A perfect 80’s housewife in ‘Candy’ | Lifestyle

Candy Montgomery and Betty Gore had everything they wanted: a husband, children, a house in their small Texas community. They bonded over carpools and church picnics, like 1980s housewives are supposed to do. Then Candy killed Betty with an axe.

“Candy,” which premieres Monday on Hulu, tells the true story of the brutal murder that rocked their united people on June 13, 1980, when Gore’s brutalized body bearing 41 ax wounds unraveled a web of infidelity and expectations. .

“These two women who were given everything they were supposed to have to be happy…and they weren’t,” said showrunner Robin Veith. “You weren’t allowed to be unhappy if you had all these things, so there was this constant emptiness that they didn’t know how to deal with.”

“Candy” spends its pilot on the fateful day, when Montgomery (Jessica Biel) drives around town running errands and Gore (Melanie Lynskey) is left home with her newborn, alone once again when her husband leaves town for worked. There is an immediate understanding that this is life for these women, day in and day out.

“I think she kept trying to take on too much, which is true for a lot of women,” Lynskey said of her character, who she believes suffered from postpartum depression.

“You keep saying ‘Yes’ and offering to make more and putting more on your plate until you’re like, ‘Wait a second, I’m so overwhelmed I just want to sit in a dark room for a day and cry. ‘” he said. “You don’t know when you’re heading to that point; you only know when you’re there.”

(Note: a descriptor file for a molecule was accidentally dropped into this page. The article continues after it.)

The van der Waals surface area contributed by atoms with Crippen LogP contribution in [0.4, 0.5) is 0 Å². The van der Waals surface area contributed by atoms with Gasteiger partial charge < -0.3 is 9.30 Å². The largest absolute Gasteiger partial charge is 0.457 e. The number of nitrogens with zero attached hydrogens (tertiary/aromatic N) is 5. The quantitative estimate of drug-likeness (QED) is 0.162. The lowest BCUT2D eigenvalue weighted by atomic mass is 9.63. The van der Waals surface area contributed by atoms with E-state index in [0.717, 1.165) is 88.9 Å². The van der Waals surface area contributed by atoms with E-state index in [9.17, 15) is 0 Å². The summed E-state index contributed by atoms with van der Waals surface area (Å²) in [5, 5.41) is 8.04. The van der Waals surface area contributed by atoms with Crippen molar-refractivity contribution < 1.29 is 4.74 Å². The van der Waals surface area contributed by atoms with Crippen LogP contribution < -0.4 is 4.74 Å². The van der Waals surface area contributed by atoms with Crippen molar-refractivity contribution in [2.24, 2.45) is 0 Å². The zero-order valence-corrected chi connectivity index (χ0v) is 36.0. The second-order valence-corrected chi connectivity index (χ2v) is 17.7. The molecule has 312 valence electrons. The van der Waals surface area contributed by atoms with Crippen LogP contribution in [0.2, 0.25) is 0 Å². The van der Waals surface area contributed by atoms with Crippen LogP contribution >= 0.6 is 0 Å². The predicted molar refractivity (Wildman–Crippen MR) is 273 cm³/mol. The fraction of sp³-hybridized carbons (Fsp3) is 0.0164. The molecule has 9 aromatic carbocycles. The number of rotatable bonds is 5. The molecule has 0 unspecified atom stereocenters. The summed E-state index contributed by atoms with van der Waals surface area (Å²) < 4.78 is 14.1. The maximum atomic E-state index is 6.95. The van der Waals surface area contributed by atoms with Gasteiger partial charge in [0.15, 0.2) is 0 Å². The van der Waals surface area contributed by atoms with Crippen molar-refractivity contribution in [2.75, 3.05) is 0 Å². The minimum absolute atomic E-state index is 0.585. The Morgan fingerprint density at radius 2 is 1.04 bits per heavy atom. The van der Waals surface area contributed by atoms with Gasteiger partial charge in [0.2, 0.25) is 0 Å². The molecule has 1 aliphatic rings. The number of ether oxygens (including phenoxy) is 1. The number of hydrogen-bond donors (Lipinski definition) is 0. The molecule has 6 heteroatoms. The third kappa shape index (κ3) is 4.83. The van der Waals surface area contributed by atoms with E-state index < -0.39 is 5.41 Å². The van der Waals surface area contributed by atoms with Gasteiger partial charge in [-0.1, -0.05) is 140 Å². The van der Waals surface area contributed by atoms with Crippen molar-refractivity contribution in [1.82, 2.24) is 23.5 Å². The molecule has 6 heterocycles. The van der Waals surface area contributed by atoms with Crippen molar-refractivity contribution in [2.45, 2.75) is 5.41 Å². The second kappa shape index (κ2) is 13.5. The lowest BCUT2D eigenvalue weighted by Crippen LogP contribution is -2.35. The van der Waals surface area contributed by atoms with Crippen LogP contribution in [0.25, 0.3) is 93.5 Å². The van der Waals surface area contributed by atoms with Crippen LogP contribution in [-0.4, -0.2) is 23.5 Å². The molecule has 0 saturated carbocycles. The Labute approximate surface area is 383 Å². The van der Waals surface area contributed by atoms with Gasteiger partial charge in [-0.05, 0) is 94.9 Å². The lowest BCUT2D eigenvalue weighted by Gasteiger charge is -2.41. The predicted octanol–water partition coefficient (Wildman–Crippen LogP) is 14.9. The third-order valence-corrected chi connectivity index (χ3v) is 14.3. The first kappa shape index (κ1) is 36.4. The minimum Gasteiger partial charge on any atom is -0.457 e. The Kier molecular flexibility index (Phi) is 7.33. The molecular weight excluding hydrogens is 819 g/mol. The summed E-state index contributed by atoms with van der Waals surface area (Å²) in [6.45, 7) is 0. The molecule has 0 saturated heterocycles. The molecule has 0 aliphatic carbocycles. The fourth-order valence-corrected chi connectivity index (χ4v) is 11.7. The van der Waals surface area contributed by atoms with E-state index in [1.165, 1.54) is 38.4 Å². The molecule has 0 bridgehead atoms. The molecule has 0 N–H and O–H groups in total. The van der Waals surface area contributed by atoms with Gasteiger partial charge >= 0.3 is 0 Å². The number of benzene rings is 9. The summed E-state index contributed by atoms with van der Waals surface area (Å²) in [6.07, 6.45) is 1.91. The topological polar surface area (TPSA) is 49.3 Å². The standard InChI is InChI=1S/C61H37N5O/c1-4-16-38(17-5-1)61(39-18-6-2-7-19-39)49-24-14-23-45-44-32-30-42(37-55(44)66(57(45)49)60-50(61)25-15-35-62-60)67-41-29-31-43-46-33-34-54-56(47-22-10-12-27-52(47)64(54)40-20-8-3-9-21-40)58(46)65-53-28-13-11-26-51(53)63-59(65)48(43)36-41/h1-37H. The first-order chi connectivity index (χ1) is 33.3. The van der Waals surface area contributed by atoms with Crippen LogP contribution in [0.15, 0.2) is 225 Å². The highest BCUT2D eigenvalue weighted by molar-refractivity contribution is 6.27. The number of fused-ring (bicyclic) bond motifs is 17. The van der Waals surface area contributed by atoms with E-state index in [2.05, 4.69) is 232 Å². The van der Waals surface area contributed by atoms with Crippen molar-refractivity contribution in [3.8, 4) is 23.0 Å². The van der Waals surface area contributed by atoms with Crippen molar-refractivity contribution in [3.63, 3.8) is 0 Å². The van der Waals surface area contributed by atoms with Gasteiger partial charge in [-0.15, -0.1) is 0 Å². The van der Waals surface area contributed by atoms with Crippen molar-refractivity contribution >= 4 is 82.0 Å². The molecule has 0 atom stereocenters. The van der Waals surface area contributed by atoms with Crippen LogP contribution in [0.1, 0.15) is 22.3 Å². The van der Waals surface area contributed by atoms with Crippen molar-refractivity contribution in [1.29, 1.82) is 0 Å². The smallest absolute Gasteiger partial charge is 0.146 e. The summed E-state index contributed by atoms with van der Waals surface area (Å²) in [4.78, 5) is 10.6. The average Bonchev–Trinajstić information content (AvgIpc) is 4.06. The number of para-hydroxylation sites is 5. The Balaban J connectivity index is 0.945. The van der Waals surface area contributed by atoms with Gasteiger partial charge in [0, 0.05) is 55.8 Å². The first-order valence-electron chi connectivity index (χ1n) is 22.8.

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In Montgomery’s account, and in which the jury believed enough to acquit her in self-defense, she passed out during the attack. She went into a “dissociative reaction,” her psychologist testified, an anger triggered by childhood trauma. Gore had learned of Montgomery’s affair with her husband, Allan, and confronted her friend. It didn’t matter that of the 41 blows dealt by the axe, 40 were delivered in Gore’s lifetime.

So “Candy” choreographed their fatal fight exactly as Montgomery described it.

“We did the Candy version very specifically,” said Lynskey. “We choreographed the story that she told in court, with no added action or anything like that. There were things that didn’t make sense, frankly. It was hard to go from A to B.”

But the program spends less time on the how than on the why; the actual attack is not seen on screen until the final episode. Instead, it focuses on how the two women got there, both separately and together. How they found themselves alone, taking care of their children and their houses, because their husbands never think of helping. How they looked to each other for comfort, Gore in a group called Marriage Encounters and Montgomery in Gore’s husband. How their community began to close down, to suffocate them, as their perfect, happy lives disintegrated.

“I grew up there. It was called Kingsville, Maryland, not Wylie, Texas, but I grew up in that town. I know these people. They’re my parents, they’re my friends,” Veith said. “I wanted to keep the feeling of claustrophobia that comes with these open spaces in the suburbs.

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Today, the real Montgomery is divorced, living under a different name, and working as a mental health counselor. In a way, he did escape from his claustrophobic life after all.

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